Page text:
The most common jobs that will fit you are ones explicitly designed for students, on-campus jobs especially. You might consider help desk or IT at your future University, as they often have positions that require a bit more experience and thus pay a bit more. However, you may find that many of them prefer undergrads who are working on a degree in the field - and they may or may not even consider you for the positions based on your current degree focus. Won't know until you try, though.

Some might point to "consulting", but generally this takes way, way, more than 10 hours to get established with any degree of regularity and will not generally be something that you can do, be well paid, and allow you to focus on your other unrelated studies. I have no positive opinions towards online freelance groups, and don't personally know anyone who does - they seem more geared for offshore labor or low-paid "just because" tasks (like Mechanical Turk), but YMMV.

Depending on your school, you might be able to check in with the computing-related department and see if there are projects you could work on there (as there just aren't always enough undergrads who want to work and have the required skills). Such assignments and projects usually aren't official research assistants or teaching assistants, don't take a lot of hours per week, but are often not steady work (it might just be a month-long project and then you are effectively unemployed again). The pay can be good, depending on the department - sometimes double the rate of regular student employment, if the department has trouble finding undergrads or grad students who want to work on small projects. These are commonly word-of-mouth or email to department only, so if you don't talk with them you might not ever hear about them.

So all in all it's doable, but you will need to be aware that you are extremely unlikely to find a position that pays a rate similar to what 4-year CS grads make in full-time positions and that allows you to work for such a short amount of time per week.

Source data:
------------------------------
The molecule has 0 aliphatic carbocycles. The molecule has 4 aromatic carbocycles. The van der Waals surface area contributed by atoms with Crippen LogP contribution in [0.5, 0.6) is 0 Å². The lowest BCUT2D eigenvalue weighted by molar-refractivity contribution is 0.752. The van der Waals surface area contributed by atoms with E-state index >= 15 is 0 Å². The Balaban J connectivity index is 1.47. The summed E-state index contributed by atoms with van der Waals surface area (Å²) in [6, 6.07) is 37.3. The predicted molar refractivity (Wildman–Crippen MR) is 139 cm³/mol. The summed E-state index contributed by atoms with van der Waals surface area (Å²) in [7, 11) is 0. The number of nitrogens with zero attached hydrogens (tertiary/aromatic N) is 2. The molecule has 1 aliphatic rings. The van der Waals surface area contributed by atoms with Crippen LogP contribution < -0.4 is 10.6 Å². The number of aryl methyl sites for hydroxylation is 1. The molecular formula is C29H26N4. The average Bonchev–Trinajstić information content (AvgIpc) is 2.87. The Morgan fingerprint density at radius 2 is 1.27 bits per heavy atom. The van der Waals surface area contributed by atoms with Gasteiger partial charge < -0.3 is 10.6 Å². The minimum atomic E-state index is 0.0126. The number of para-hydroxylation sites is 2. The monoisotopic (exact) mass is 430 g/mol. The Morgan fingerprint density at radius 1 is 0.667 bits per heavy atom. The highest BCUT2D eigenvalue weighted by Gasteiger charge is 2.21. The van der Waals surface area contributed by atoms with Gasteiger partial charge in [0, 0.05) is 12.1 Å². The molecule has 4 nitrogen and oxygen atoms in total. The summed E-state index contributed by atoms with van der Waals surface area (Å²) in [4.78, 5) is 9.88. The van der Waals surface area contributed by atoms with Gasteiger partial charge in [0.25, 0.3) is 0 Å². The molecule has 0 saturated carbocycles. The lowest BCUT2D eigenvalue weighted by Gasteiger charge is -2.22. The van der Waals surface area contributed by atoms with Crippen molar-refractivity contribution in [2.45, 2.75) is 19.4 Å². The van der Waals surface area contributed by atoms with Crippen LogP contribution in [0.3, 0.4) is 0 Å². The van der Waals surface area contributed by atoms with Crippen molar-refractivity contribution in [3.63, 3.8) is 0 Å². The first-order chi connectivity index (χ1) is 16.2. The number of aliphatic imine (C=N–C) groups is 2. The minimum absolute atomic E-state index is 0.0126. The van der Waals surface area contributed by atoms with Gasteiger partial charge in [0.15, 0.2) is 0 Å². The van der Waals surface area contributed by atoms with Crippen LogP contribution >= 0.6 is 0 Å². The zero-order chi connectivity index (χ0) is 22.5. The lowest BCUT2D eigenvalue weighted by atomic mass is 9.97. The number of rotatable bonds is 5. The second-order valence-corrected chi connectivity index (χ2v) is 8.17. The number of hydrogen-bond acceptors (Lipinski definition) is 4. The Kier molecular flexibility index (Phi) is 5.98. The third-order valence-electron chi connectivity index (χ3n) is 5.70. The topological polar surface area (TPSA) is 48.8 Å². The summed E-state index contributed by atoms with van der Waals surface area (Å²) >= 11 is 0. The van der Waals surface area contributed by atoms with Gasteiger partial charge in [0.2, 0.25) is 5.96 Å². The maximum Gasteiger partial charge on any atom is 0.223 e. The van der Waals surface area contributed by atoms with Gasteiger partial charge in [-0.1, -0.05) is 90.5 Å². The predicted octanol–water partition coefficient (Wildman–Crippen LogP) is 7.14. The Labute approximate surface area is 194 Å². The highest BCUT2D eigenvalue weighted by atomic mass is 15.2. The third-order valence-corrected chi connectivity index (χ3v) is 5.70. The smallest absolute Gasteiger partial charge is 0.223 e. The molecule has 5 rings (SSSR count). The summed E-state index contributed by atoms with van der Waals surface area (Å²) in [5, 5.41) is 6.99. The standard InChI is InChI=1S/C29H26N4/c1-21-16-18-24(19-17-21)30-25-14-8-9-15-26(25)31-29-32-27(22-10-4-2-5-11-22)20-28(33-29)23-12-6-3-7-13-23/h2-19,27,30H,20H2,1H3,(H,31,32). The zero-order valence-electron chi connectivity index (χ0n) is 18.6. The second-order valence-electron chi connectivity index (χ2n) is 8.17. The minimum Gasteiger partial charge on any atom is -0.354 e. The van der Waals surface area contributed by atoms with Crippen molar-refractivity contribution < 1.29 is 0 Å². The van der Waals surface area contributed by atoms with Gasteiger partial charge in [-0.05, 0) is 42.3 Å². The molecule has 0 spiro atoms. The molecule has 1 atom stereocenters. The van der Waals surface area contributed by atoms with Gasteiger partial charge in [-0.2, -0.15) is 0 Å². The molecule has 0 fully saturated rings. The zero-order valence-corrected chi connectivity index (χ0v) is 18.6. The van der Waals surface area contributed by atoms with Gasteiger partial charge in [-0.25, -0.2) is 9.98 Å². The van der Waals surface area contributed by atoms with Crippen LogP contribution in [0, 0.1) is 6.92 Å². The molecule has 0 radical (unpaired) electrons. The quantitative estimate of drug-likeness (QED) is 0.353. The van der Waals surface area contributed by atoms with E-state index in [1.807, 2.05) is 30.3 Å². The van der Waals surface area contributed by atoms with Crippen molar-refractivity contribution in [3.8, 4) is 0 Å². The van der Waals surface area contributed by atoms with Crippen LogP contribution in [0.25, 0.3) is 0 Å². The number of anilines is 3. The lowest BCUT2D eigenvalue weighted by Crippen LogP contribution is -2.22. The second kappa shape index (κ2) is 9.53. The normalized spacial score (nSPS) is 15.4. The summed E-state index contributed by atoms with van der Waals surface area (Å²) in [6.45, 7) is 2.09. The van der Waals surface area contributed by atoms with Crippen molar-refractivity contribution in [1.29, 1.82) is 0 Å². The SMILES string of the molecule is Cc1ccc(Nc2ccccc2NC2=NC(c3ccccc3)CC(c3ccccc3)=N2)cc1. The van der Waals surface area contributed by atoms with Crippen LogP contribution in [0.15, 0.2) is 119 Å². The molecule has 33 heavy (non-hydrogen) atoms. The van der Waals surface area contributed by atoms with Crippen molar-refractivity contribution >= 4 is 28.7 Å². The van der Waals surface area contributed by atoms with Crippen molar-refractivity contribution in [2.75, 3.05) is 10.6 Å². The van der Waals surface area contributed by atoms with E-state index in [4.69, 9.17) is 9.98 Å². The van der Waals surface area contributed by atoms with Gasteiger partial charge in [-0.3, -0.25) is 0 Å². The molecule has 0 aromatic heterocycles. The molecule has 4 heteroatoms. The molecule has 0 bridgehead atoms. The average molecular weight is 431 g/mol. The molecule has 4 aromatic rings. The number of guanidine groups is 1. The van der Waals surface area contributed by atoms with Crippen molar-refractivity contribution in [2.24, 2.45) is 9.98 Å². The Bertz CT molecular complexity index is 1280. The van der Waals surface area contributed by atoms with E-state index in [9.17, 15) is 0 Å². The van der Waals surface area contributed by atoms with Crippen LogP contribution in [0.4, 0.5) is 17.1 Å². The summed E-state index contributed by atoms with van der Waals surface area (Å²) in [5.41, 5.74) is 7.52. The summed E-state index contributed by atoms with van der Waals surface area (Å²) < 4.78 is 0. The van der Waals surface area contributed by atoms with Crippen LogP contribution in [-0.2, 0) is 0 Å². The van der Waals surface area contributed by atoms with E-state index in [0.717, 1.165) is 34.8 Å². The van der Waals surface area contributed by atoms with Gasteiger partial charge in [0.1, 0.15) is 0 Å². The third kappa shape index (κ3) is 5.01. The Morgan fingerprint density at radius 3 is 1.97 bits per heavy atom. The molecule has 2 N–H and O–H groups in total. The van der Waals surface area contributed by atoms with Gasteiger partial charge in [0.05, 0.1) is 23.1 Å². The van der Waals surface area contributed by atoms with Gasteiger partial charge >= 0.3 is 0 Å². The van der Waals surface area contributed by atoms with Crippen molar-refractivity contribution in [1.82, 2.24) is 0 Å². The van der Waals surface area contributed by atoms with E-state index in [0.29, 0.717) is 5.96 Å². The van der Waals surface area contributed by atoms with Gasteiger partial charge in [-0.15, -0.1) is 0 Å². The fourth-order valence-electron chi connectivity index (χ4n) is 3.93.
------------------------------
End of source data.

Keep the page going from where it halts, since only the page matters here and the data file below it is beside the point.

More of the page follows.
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  1. First find a part-time job opportunity either through your local job fair, job advertising website, newspaper. Many universities offer job fairs with employers that cater to students who would like a part-time job during their studies, this is where I found the job I work during the evenings. 10 hours a week is 2 hours every weekday. Jobs that offer evening shifts with little experience part-time can be hotels/motels, bars, clubs and event venues, and fast-food just to name a few.

  2. At your job interview explain why you would like to work this job including the details of your student schedule and regimen. Most employers are understanding of your situation, however if you are feeling a sense of heightened demand and that the employer would need you to come in during different work-hours/additional work hours, think about it after the interview. You wouldn't want it to interfere with your priorities. Do not take on a job you know you can't handle with your current educational load.

  3. Once you've found and interviewed for the job that works for your schedule see how it feels with your studies. Ask yourself if your studies have been affected by your new part-time job, if not continue working. If it has affected it perhaps consider explaining to your employer these observations and include alternatives. With my schedule I realized some days of the week became quite study-heavy, and I made compromises with my employer such as; "I feel Wednesday is very busy for me with my lab from 2PM-5PM and leaves little room to study and work my regular evening shift, would it be possible to move my shift to either Saturday or Sunday?" or consider eliminating the shift altogether. Gaining a good sense of your employer expectations will allow you to understand if they would be willing to let you move your shifts around to accommodate your study schedule.